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Alan Arkin, totally in CONTROL

June 19, 2008|Robert Abele | Special to The Times

In PLAYING the Chief, head of the super-secret spy agency CONTROL in the new movie version of the classic spoof TV show "Get Smart," Alan Arkin naturally endures his share of exasperation with the disaster-prone newbie Maxwell Smart (Steve Carell) under his wing. But he also gets his own comically tinged heroic moments, from flying a plane to the rescue to -- his personal favorite -- righteously decking an officious civil servant.

"I must say, there's a particular satisfaction in beating up somebody in the government," Arkin says.

He says he never watched the original series, on which Edward Platt made being boss to a dope an exquisite form of comic resignation. But as Arkin read the contemporized script, he saw the Chief as a tough, take-charge guy. "He's a very good principal of a crappy grade school," is how Arkin described him during a recent interview at the Four Seasons Hotel. "And 10% raving lunatic himself."

For this 74-year-old veteran of character comedy, the key to making people laugh is to approach silly with seriousness, whether it's playing a soldier working out the insanity of war ("The Russians Are Coming, the Russians Are Coming," "Catch-22"), a salesman surreptitiously moving his family around like nomads ("Slums of Beverly Hills") or a prosperous dentist reluctantly drawn into espionage ("The In-Laws"). "The more legitimate you make it, the funnier it is," says Arkin, who earns some of the biggest laughs in "Get Smart" with lines that show off his well-honed gift for understatement and droll timing. "I love insane, stupid comedy, but I can only make it work if it's a character I can give some history to and make real. Like the guy I played in 'Little Miss Sunshine.' He's a maniac, but to me he was absolutely believable."

'Sunshine' state

The hilariously degenerate yet moralistic and protective grandfather in that sleeper indie hit of 2006 won the actor some of the most laudatory reviews of his long career, triggering a wave of Arkinlove that culminated in a supporting actor Oscar last year. The outpouring of congratulations from old friends and colleagues the next day, he says, was the best part of the experience. "I tend to dismiss other people's affection, and the amount was such a wave even I couldn't ignore it," he says, his notoriously stoic-looking features softening with a gentle laugh. "I was deeply moved."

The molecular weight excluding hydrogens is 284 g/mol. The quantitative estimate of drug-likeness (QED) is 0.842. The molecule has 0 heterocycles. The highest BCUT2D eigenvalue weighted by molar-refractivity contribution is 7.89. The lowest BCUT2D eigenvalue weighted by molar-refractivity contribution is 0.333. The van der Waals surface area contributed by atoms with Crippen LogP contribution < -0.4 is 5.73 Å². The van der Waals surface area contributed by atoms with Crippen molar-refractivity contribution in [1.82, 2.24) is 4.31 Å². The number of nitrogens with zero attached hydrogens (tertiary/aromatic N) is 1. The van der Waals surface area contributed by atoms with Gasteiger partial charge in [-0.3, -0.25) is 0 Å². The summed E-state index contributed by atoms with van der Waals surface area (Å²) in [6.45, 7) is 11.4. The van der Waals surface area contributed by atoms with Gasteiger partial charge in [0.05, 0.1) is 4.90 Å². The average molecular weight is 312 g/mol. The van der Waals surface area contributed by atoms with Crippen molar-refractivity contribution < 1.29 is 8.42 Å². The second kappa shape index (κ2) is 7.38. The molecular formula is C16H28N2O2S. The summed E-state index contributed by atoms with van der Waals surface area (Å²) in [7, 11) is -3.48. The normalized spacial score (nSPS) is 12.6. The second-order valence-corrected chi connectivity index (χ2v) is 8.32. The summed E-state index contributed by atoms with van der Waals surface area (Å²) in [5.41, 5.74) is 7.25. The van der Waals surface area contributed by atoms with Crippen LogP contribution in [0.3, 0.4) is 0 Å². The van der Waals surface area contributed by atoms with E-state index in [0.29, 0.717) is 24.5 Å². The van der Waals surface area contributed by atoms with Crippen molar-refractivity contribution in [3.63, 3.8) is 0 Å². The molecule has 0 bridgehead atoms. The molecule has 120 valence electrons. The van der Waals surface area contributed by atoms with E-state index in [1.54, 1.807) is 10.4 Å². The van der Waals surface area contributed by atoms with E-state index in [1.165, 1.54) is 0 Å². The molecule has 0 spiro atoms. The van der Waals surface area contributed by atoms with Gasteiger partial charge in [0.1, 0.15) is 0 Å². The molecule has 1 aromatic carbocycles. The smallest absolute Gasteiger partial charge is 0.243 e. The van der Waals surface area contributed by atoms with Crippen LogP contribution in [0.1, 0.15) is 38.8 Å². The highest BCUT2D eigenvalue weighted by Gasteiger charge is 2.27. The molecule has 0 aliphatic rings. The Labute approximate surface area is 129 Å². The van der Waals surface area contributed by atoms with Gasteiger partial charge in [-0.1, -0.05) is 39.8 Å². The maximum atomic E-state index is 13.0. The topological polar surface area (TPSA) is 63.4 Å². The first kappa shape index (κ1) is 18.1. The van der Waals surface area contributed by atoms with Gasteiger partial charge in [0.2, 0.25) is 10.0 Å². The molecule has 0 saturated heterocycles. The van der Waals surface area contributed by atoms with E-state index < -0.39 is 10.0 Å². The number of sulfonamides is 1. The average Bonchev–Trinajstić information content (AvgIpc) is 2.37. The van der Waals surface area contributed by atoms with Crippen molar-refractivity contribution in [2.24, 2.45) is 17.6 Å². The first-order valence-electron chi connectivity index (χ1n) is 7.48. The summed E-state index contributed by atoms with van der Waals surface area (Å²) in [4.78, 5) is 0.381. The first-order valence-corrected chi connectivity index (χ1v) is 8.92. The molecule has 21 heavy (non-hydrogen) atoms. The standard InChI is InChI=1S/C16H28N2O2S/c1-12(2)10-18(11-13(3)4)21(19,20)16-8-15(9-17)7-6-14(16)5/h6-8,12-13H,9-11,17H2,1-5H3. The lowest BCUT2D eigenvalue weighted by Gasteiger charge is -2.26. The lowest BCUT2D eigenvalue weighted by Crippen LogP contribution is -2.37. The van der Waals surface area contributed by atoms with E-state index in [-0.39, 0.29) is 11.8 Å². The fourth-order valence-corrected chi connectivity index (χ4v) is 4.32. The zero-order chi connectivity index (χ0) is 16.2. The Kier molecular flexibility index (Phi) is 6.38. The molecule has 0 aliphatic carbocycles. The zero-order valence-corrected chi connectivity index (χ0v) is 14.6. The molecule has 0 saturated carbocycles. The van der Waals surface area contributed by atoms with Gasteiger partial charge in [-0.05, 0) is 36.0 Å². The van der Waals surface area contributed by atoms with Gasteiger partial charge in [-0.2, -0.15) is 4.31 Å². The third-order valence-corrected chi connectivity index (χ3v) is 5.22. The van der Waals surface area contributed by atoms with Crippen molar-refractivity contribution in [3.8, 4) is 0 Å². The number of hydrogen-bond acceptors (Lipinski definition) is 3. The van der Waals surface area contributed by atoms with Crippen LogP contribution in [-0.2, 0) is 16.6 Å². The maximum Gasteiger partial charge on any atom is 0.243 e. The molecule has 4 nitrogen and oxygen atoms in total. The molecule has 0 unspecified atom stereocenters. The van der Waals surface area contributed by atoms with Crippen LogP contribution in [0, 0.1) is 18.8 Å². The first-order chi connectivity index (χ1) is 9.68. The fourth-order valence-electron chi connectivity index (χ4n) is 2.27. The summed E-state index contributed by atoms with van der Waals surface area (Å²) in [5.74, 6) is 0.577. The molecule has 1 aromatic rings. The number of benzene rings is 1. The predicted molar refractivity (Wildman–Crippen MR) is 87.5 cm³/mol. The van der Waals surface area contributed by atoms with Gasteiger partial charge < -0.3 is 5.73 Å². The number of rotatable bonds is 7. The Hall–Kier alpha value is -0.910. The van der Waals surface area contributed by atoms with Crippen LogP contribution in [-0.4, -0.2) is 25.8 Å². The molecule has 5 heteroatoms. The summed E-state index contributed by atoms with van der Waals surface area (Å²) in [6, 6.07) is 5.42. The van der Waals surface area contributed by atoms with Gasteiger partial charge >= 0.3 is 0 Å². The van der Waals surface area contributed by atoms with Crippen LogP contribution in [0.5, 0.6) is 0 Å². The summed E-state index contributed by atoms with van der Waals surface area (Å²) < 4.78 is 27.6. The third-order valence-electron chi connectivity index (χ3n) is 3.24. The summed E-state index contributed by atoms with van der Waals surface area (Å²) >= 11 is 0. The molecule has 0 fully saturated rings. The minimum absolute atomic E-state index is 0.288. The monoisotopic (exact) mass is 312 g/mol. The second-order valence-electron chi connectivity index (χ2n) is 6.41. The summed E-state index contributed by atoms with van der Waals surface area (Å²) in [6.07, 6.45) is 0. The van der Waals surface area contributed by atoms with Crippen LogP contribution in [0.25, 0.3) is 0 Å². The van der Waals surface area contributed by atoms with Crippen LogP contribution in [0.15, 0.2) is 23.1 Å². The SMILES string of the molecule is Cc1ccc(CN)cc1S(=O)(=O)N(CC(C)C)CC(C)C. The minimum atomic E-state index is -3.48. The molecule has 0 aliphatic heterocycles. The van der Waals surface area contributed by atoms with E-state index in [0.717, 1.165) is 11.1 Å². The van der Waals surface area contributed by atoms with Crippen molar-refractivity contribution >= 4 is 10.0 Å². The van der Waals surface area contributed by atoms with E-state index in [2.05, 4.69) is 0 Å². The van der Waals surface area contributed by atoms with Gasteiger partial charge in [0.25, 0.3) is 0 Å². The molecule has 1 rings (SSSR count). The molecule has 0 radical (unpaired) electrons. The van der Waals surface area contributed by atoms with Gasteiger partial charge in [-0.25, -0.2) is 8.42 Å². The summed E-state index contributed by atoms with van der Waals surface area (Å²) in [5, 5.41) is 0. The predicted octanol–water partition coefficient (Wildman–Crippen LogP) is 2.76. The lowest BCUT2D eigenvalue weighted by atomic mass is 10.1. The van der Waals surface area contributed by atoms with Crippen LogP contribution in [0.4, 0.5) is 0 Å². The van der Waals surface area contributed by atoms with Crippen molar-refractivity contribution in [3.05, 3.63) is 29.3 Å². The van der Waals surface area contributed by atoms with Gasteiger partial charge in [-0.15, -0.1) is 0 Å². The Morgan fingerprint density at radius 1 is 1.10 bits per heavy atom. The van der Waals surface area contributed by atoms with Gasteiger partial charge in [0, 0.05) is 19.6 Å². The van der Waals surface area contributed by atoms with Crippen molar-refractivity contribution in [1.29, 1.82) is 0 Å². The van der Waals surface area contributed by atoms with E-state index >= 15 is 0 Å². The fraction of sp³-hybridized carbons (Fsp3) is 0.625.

Carell, who was also in "Little Miss Sunshine," calls Arkin one of his biggest idols and says acting with him twice may not be enough. "I've been looking for things for the two of us to do together," Carell says. "He's one of a kind, and I would love to be in everything he ever did for the rest of his life. Seriously!"

Arkin, whose sons Adam, Matthew and Anthony all act, lives in New Mexico with his wife, Suzanne, and has made staying away from the industry aura of Hollywood work for him. Indeed, his career is enjoying a healthy upswing -- after "Get Smart," he's got a handful of movies awaiting release -- but today's been a rough one emotionally. Mere hours ago he heard of the passing of Paul Sills, the founder of Chicago's Second City, who in 1960 recruited Arkin to be an original member of the now-legendary improvisational company. "I hold him totally responsible for whatever career I have," Arkin says. "He was a maniac, he was impossible, but he was the heart and soul of the place."

Arkin recalls the strange feeling when he and his inaugural troupe-mates got a standing ovation at the 40th anniversary of Second City in 2000. "Our memory of ourselves is that we were there because we had nowhere else to go," says the Brooklyn-born Arkin of those struggling days scrounging for work as a part-time actor and folk singer (his group, the Tarriers, had a hit version of "The Banana Boat Song"). "When I got to Second City, I thought I was going to get fired because I wasn't funny. I didn't know how to do it. But [Paul] saw something in me and kept encouraging and encouraging me."

The number of lessons he gleaned are "incalculable," he says, but perhaps the biggest was to accept failure. "The audience came in knowing a lot of what they saw was going to fail, and it was OK," he says. "Now if you fail, it's a moral issue, bad for the numbers crunchers. But one of the things I learned from improvising is that all of life is an improvisation, whether you like it or not. Some of the greatest scientific discoveries of the 20th century came out of people dropping things."

No more disguises

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